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SAP trousers €1bn quarter in software sales, fumbles profit
Prelims are best ever but net income can't keep up
Business is so good at software industry bellwether SAP that it felt compelled to pre-announce its financial results for its fiscal Q2. In the past three months, SAP broke €1bn in new software licence sales for the first time and posted its best second quarter ever.
The preliminary figures show SAP on a roll, with its tenth consecutive quarter of double-digit revenue growth (at least when reckoned using non-IFRS accounting methods). Under IFRS accounting rules, which don't exclude certain costs just like GAAP rules don't in the United States, the results nonetheless show SAP's profits are under pressure – perhaps from a number of fronts that the company will discuss when it reports its full financial results for Q2 on 24 July.
In the quarter just ended, SAP booked €1.06bn in new licence sales, up 26 per cent compared to the year-ago period. Adding software and support revenues together for the quarter came to €3.12bn, up 21 per cent. If you do the sums, then software support revenues in Q2 came to €2.06bn, up 18.4 per cent. Other revenues added up to €780m, rising only 8.3 per cent.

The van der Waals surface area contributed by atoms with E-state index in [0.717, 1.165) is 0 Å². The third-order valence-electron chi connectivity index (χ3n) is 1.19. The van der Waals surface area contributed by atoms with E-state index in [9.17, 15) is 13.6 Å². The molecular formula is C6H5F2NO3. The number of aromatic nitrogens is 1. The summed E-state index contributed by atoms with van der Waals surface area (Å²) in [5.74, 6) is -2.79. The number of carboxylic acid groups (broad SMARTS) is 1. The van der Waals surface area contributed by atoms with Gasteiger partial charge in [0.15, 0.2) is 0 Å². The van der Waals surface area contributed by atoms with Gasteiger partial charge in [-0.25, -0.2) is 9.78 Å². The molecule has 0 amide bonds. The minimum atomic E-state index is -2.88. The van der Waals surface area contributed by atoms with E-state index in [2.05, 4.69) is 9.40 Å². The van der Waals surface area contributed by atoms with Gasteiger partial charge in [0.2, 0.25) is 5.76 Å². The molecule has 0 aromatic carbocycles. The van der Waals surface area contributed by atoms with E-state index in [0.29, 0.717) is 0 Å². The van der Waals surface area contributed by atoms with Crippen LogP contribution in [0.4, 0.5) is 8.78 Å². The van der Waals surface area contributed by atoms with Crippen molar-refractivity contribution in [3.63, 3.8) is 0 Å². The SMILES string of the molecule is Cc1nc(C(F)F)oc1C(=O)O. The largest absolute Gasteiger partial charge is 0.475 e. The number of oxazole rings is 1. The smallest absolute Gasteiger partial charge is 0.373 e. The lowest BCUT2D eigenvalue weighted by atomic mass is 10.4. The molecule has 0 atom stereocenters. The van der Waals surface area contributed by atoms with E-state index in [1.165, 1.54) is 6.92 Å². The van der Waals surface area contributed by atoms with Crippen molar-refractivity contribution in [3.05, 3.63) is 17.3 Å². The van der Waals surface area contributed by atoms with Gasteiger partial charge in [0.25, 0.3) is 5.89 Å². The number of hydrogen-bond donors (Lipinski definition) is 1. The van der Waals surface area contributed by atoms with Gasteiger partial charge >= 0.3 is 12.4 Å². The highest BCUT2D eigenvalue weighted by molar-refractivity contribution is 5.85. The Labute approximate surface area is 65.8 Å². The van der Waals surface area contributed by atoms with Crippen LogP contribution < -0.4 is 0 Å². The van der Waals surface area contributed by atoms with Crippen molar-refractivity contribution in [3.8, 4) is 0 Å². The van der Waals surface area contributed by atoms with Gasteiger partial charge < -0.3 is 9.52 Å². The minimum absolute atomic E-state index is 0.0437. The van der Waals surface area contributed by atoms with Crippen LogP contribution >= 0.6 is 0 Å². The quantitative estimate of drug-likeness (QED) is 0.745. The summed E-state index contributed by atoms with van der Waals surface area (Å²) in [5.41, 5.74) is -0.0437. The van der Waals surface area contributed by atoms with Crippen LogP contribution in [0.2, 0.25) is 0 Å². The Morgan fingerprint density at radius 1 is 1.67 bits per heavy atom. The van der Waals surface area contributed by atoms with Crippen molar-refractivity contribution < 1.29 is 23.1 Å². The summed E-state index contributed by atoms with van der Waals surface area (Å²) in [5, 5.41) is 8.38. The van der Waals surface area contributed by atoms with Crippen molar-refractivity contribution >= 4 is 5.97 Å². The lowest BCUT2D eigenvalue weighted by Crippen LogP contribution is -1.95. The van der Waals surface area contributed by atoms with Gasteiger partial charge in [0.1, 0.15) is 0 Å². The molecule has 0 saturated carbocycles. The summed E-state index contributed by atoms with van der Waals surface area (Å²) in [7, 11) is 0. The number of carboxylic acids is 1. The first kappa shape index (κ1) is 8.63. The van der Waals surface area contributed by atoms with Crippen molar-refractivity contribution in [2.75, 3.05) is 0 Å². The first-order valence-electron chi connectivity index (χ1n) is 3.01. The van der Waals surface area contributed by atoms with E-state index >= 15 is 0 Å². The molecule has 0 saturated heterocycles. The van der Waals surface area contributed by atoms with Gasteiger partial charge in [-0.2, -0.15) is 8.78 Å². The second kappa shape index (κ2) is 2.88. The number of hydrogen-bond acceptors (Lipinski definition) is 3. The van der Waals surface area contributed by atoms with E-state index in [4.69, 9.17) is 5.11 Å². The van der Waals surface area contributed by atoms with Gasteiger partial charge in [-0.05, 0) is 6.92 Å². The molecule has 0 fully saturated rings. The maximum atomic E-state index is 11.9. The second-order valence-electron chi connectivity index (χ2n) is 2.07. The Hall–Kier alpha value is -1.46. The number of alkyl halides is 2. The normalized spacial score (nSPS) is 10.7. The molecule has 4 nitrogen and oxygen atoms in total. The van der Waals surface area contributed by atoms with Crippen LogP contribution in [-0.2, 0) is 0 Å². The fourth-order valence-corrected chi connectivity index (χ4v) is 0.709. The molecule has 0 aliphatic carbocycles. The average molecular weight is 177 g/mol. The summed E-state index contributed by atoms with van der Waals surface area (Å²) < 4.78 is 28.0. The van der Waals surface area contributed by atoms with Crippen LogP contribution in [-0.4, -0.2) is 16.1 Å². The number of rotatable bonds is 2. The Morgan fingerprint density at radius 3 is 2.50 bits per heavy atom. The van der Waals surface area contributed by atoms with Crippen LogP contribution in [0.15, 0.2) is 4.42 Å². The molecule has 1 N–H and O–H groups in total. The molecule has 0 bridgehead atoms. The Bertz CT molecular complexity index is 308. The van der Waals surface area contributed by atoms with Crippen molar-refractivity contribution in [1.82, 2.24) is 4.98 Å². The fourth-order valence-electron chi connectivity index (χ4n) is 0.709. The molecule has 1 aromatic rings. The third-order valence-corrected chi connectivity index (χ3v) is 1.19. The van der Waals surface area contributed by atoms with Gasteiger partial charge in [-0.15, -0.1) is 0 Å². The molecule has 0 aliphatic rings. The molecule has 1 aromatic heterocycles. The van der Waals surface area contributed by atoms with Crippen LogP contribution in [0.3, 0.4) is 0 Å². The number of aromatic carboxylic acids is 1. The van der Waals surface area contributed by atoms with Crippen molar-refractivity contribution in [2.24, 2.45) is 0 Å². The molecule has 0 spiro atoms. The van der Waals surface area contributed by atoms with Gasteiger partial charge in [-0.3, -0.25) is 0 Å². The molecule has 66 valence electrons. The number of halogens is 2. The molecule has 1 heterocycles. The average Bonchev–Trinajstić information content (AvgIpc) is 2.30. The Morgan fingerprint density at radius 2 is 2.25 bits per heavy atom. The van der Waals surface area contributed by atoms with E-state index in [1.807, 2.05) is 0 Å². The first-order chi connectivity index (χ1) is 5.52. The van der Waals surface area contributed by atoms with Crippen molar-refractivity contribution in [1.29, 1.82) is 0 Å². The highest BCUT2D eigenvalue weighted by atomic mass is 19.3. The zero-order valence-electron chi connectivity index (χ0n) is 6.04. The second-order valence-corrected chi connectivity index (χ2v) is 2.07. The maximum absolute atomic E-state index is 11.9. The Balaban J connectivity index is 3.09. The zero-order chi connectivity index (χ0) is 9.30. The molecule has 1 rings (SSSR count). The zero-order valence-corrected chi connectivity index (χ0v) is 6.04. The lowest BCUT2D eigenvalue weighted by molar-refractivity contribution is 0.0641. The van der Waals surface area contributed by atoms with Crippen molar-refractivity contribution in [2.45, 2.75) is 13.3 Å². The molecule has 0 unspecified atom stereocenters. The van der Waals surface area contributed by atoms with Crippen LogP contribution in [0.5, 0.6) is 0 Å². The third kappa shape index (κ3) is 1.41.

However, operating profits only rose by 7 per cent in the quarter to €920m, and operating margins fell by 2.4 points to 23.6 per cent of revenues. Even if you back out €18m in deferred revenue write downs, acquisition charges of €129m, €4m in restructuring expenses, €2m from discontinued activities, and €99m in stock-based compensation (which gives you the non-IFRS figures), an operating profit of €1.17bn is a rise of 15 per cent and not in keeping with the 26 per cent revenue growth.
SAP's top-line numbers in Q2 were, of course, bolstered by the addition of SuccessFactors, which the German software behemoth shelled out $3.4bn to pump up its SaaS apps biz back in December 2011.
Accounting rules in the US and Europe do not require companies to actually combine their historical financials when they merge their companies, which lets the acquirer show "inorganic" growth, in this case allowing SAP to add about $330m a year based on 2011's estimated financials for the company, which had 15 million users of its cloudy human resources apps.
In a statement, co-CEOs Bill McDermott and Jim Hagemann Snabe said that SAP's "record performance speaks for itself" and that the company delivered double-digit growth in all regions. This was put down to strong momentum from the core application software business as well as being boosted by the HANA in-memory database, mobile application extensions, and cloudy stuff.
(One wonders if the two actually chanted the quote in unison in the SAP head office.)
"The results came in at the upper end of our second quarter software revenue guidance in an uncertain macro-economic environment," they added.
For the first six months of the year, SAP has booked €7.25bn in revenues (up 15 per cent) and an operating profit of €1.55bn (up 7 per cent).
Now, all eyes will turn to Oracle, which ends its first quarter of fiscal 2013 in August, and which could pre-announce its results as well if they are considered significant enough to move the company's stock – one way or the other. ®